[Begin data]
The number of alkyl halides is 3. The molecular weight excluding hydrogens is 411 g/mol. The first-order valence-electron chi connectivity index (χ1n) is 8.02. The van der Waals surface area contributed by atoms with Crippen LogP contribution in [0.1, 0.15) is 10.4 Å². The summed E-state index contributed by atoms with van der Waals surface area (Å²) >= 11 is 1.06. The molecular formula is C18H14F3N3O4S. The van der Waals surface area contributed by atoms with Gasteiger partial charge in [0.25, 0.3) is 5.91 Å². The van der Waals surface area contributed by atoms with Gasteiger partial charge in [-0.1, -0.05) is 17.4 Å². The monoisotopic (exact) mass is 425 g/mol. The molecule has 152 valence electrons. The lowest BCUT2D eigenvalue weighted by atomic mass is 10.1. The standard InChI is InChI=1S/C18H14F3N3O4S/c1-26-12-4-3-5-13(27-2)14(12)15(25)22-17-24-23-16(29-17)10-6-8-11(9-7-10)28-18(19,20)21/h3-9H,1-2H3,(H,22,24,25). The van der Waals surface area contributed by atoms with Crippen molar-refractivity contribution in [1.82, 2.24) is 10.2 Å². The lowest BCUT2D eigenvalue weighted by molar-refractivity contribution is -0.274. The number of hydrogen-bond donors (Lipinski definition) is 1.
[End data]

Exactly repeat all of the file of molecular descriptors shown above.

The number of alkyl halides is 3. The molecular weight excluding hydrogens is 411 g/mol. The first-order valence-electron chi connectivity index (χ1n) is 8.02. The van der Waals surface area contributed by atoms with Crippen LogP contribution in [0.1, 0.15) is 10.4 Å². The summed E-state index contributed by atoms with van der Waals surface area (Å²) >= 11 is 1.06. The molecular formula is C18H14F3N3O4S. The van der Waals surface area contributed by atoms with Gasteiger partial charge in [0.25, 0.3) is 5.91 Å². The van der Waals surface area contributed by atoms with Gasteiger partial charge in [-0.1, -0.05) is 17.4 Å². The monoisotopic (exact) mass is 425 g/mol. The molecule has 152 valence electrons. The lowest BCUT2D eigenvalue weighted by atomic mass is 10.1. The standard InChI is InChI=1S/C18H14F3N3O4S/c1-26-12-4-3-5-13(27-2)14(12)15(25)22-17-24-23-16(29-17)10-6-8-11(9-7-10)28-18(19,20)21/h3-9H,1-2H3,(H,22,24,25). The van der Waals surface area contributed by atoms with Crippen molar-refractivity contribution in [1.82, 2.24) is 10.2 Å². The lowest BCUT2D eigenvalue weighted by molar-refractivity contribution is -0.274. The number of hydrogen-bond donors (Lipinski definition) is 1.